The second time around, voters said yes to supplemental levies in West Bonner County and St. Maries.
But they said no, again, to a Minidoka County bond issue.
Across Idaho, voters considered $53.9 million in bonds and levies for 17 school districts. Here are the results:
Minidoka County: A $21 million bond issue. Failed. A second run at a bond issue received 54 percent support, falling short of the two-thirds supermajority needed to pass. In March, an identical proposal received 62 percent support.
Minidoka County again sought the money for a long list of projects, including six new classrooms at Paul Elementary School and West Minico Middle School; six classrooms and a gym at Heyburn Elementary School; two classrooms at Mt. Harrison High School; and front entrance security projects at several schools.
Kellogg: A $7.9 million bond issue. Failed. The North Idaho district received 63 percent support, falling short of the two-thirds requirement. Kellogg had hoped to use bond proceeds to build additions to Pinehurst Elementary School and Kellogg Middle School and work on repairs and safety and technology upgrades throughout the district.
West Bonner County: Two-year, $6 million supplemental levy. Passed. This time, the levy squeaked by with 52 percent support, garnering the simple majority needed to pass. The levy has been in place since 2013, and accounts for about 25 percent of the district’s budget, paying for all-day kindergarten, a school resource officer, classroom curriculum and extracurricular activities.
St. Maries: Two-year, $4.15 million supplemental levy. Passed. After falling short in March, this repeat levy passed with 69 percent support. District officials say the levy covers all-day kindergarten, extracurriculars and transportation, and allows the North Idaho district to hire staff to reduce overall class sizes. An identical levy has been on the books since 2015.
Mountain View: One-year, $3.09 million supplemental levy. Passed. Voters approved the beleaguered north-central Idaho district’s levy on a 53 percent vote. The sprawling Idaho County district still faces a range of challenges — including a projected shortfall of up to $2 million, and tense labor negotiations that have triggered a pair of lawsuits. Nonetheless, voters were willing to boost Mountain View’s levy. The district has collected $2.66 million per year for the past six years.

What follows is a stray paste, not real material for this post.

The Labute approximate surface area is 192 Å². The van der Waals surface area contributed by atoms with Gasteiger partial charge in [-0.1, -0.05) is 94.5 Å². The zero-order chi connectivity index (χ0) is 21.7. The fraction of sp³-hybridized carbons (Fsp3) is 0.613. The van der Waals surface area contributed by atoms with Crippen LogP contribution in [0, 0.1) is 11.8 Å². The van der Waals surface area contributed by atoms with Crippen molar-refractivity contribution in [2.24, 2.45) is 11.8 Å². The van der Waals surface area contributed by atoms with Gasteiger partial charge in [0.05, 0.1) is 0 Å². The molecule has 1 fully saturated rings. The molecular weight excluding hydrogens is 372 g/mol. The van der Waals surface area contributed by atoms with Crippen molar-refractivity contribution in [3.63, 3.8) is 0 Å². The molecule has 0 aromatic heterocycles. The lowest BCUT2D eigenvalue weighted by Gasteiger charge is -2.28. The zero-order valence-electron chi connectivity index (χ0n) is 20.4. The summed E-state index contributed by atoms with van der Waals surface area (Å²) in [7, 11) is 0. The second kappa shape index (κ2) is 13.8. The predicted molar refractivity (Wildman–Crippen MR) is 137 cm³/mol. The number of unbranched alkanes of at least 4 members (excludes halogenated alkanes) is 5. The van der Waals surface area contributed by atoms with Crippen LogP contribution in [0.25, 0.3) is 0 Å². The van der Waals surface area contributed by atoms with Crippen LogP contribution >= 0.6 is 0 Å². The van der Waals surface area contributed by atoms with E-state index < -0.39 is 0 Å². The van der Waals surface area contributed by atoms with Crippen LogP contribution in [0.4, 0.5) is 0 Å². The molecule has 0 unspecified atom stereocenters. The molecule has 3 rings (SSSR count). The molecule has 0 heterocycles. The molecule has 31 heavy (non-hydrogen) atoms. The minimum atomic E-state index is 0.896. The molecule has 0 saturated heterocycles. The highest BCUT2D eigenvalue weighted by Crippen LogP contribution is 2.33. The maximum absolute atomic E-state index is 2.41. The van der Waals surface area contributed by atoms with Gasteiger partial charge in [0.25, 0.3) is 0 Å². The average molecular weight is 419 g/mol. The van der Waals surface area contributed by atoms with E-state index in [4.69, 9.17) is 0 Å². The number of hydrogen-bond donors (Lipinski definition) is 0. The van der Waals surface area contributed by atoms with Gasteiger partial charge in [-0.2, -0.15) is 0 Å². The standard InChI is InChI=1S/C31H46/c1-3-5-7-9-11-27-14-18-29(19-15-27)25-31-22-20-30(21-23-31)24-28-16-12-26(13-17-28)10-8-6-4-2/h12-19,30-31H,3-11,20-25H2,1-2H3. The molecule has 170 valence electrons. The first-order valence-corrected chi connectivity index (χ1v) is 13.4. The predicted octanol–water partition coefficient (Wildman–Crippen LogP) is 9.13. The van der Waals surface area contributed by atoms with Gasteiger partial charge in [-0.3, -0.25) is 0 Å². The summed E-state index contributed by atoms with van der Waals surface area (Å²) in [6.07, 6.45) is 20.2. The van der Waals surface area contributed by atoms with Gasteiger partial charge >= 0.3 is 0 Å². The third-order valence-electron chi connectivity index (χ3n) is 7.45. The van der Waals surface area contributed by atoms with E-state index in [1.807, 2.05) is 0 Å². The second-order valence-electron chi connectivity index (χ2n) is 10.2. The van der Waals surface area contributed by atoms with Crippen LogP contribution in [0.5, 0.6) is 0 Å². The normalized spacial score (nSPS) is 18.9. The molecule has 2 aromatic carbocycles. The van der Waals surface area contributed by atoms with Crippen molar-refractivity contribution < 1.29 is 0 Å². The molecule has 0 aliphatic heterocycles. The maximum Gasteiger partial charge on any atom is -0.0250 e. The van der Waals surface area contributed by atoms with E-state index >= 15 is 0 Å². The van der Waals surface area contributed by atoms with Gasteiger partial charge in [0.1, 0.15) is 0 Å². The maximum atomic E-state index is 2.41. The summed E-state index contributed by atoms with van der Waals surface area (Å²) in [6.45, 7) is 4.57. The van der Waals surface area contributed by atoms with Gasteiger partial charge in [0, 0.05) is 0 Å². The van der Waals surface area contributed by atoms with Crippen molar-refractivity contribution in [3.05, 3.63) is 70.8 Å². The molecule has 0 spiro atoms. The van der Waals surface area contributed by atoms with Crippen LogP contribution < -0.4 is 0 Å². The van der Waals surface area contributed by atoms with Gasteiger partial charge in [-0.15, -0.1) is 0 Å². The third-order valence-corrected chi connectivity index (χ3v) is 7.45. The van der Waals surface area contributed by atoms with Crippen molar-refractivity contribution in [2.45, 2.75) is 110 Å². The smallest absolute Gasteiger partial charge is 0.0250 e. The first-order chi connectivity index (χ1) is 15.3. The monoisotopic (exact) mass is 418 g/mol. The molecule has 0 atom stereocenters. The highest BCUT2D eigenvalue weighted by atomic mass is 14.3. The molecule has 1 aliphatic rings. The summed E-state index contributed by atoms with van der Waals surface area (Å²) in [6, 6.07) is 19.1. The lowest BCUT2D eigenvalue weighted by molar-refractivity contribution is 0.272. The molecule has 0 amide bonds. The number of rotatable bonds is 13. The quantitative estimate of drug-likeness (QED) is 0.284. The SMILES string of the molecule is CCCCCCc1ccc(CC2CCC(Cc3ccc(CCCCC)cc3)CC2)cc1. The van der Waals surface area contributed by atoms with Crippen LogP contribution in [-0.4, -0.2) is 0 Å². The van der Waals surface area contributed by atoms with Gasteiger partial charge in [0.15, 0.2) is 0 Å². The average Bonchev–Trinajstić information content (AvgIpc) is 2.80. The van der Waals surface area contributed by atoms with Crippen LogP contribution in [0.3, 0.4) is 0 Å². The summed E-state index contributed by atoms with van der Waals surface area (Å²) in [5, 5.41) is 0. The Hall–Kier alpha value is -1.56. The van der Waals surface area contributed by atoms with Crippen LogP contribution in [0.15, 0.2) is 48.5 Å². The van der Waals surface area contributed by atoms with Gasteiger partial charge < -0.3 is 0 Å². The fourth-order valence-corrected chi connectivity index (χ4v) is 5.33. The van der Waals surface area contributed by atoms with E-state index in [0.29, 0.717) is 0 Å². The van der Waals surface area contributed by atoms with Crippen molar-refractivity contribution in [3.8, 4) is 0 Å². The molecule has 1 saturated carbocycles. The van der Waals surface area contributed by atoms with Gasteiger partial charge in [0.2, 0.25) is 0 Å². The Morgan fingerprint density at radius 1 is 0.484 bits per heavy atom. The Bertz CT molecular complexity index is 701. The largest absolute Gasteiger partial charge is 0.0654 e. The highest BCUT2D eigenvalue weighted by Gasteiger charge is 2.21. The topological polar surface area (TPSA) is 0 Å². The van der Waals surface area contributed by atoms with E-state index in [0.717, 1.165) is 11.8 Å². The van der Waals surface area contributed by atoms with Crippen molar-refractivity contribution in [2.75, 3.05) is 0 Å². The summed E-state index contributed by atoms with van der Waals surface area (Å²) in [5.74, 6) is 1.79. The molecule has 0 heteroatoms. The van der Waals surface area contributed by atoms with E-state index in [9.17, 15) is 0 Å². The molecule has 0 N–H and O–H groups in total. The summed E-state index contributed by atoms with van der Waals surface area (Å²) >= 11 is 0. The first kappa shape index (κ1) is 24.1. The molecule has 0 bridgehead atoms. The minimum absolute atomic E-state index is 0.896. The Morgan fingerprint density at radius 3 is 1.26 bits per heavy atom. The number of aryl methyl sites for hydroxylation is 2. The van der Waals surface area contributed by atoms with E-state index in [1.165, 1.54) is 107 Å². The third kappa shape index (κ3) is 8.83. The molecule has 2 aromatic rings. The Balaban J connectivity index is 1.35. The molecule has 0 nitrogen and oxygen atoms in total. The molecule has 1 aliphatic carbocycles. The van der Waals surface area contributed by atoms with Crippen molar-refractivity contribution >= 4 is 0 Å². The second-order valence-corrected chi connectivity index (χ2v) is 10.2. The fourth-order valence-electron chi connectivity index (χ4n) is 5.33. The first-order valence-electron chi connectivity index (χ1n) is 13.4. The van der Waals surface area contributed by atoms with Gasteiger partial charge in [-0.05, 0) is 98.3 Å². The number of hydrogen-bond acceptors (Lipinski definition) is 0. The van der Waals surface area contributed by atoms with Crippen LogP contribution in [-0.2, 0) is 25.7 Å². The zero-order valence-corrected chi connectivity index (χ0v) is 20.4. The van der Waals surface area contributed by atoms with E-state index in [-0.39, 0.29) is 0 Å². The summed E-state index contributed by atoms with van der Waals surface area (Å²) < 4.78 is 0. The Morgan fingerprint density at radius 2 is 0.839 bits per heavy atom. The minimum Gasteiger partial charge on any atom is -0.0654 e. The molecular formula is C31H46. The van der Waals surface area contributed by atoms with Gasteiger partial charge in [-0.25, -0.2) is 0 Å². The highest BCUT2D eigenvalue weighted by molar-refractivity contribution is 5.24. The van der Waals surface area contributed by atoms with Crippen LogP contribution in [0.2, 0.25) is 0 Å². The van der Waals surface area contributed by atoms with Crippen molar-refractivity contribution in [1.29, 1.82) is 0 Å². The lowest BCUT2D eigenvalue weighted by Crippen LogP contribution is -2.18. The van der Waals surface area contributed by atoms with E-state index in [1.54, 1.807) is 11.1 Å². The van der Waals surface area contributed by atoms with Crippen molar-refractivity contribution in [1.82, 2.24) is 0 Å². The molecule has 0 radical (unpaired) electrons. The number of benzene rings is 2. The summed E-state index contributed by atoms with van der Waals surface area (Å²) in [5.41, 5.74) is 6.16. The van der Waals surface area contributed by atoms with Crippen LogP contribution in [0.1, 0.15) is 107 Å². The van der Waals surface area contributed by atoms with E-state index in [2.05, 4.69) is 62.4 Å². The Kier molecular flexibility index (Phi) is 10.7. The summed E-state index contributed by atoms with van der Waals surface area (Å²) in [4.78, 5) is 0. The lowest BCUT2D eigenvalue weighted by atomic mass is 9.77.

Swan Valley: five-year, $2.1 million plant facilities levy. Failed. Voters overwhelmingly rejected a proposal to fund an expanded school gym and a heating system upgrade. The proposal needed a 55 percent majority to pass; it received 15 percent support.
Kootenai: Two-year, $1.5 million supplemental levy. Passed, with 72 percent support.
Bear Lake County: Two-year, $1.3 million supplemental levy. Passed, with 66 percent support. A reduction from the two-year, $1.5 million levy voters approved in March 2017.
Whitepine: One-year, $880,000 supplemental levy. Passed, with 65 percent support.
Salmon River: One-year, $525,000 supplemental levy. Passed, with 78 percent support.
Cambridge: Five-year, $500,000 plant facilities levy. Passed, with 68 percent support. The levy, which could be used for building repairs or land acquisition, required 55 percent approval.
Hagerman: Two-year, $400,000 supplemental levy. Passed, with 52 percent support. An increase from the two-year, $300,000 levy voters approved in 2017.
Cottonwood: One-year, $325,000 supplemental levy. Passed, with 76 percent support.